The Concept 2 hotel design holds out the possibility of two prominent corners. Again, pedestrian space seems to be lost from the section of Broughton Street immediately outside the Cathedral.
3. First reactions
Spurtle is not averse to restoring something like the original triangular street pattern here (demolished in the 1960s for a motorway which was – thankfully – never built). The current unplanned Picardy Place crater is not a success.
However, Spurtle shares some of the misgivings of several readers who wrote in over the weekend (see foot of page). We see no merit in shifting the current quality public space from Broughton Street outside the Cathedral – where it is distanced from traffic and shielded by foliage – to any outer edge of a glorified traffic refuge.
Far from maintaining or enhancing the ‘character, attractiveness, vitality and accessibility’ of this part of the city centre, the proposal appears to quantitatively and qualitatively diminish it.
It also continues to prioritise traffic movement, and – perversely in some people's opinion – seeks to reposition pedestrian uses at the traffic's centre. Those on foot would require to cross busy roads to reach the proposed, fume-choked open spaces and ground-floor attractions opposite.
There is nothing in the outline proposals to suggest how cycle movements will be maximised.
It is unclear to us who would want to stay in a hotel so surrounded on all sides.
Having your say
Members of the public are invited to respond by 30 December 2013. Send your remarks to: GVA James Barr, Quayside House, 127 Fountainbridge, Edinburgh EH3 9QJ. No email address has been provided.
At Friday’s consultation, a ‘Feedback Questionnaire’ was provided which we reproduce at the foot of this page in two files.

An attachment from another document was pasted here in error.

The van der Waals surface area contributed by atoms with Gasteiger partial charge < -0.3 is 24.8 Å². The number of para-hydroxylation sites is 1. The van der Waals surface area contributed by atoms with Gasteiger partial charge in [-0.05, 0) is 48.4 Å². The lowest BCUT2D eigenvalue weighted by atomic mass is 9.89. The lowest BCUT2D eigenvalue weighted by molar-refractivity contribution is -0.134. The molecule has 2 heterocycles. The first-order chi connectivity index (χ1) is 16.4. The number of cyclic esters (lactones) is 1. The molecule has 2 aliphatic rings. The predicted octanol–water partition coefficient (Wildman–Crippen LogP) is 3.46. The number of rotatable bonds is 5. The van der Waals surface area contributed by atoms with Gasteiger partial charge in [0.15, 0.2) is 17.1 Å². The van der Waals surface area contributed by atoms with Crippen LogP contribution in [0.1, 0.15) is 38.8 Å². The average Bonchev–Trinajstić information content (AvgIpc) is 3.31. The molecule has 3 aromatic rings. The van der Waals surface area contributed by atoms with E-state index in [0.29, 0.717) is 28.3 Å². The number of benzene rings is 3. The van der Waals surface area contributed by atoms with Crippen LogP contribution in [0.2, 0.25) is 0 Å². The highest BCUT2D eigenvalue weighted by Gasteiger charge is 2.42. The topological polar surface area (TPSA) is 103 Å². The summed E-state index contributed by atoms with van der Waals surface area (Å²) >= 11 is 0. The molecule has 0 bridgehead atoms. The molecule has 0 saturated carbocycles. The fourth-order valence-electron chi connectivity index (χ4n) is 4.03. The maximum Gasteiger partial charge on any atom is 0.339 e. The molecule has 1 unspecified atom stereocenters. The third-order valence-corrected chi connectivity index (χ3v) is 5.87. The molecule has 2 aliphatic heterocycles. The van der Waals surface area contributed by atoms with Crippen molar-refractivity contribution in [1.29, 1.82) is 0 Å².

On a related matter, it seems utterly daft that those organising the PAC event did not manage to post the proposals online and widely publicise a link to find them there in advance.
Similarly, it beggars belief that no email address has been provided to which comments can be sent.
These omissions may cause sceptical citizens to question just how interested HGI, their agents and advisers are in hearing from members of the public at this stage.
We're interested in what you have to say on this. Are we being too negative? Should we embrace the plans even at this stage as potentially a major improvement? Tell us by email email@example.com on Facebook Broughton Spurtle or Twitter @theSpurtle
@theSpurtle Picardy Place proposal - an upturned kidney bowl in some traffic soup.
@theSpurtle I'm concerned that creating 'public space' in the middle of a gyratory will create a barren area worse than Castle St
@theSpurtle Could build on all three sides like Forrest/Teviot and then create a network of arcades along the marked desire lines.
@theSpurtle anything to make it feel like you're not in the middle of a roundabout
MANY THANKS TO DAVID STERRATT FOR RESEARCHING THESE SUPPLEMENTARY POINTS/PHOTOS OF INTEREST. GIVEN A CHOICE, HOW MANY PEOPLE WOULD OPT FOR AN EXTENSION OF THE CITY CENTRE FOREST IN THE LAST PHOTO?For a bit of historical context, here's an aerial view of Picardy Place in the old days:
Here's a picture of the "strong corner" in Option 1:
Here are some more photos pre-demolition:
Here are some reminiscences of the kinetic sculpture days (recommended
And here are some photos: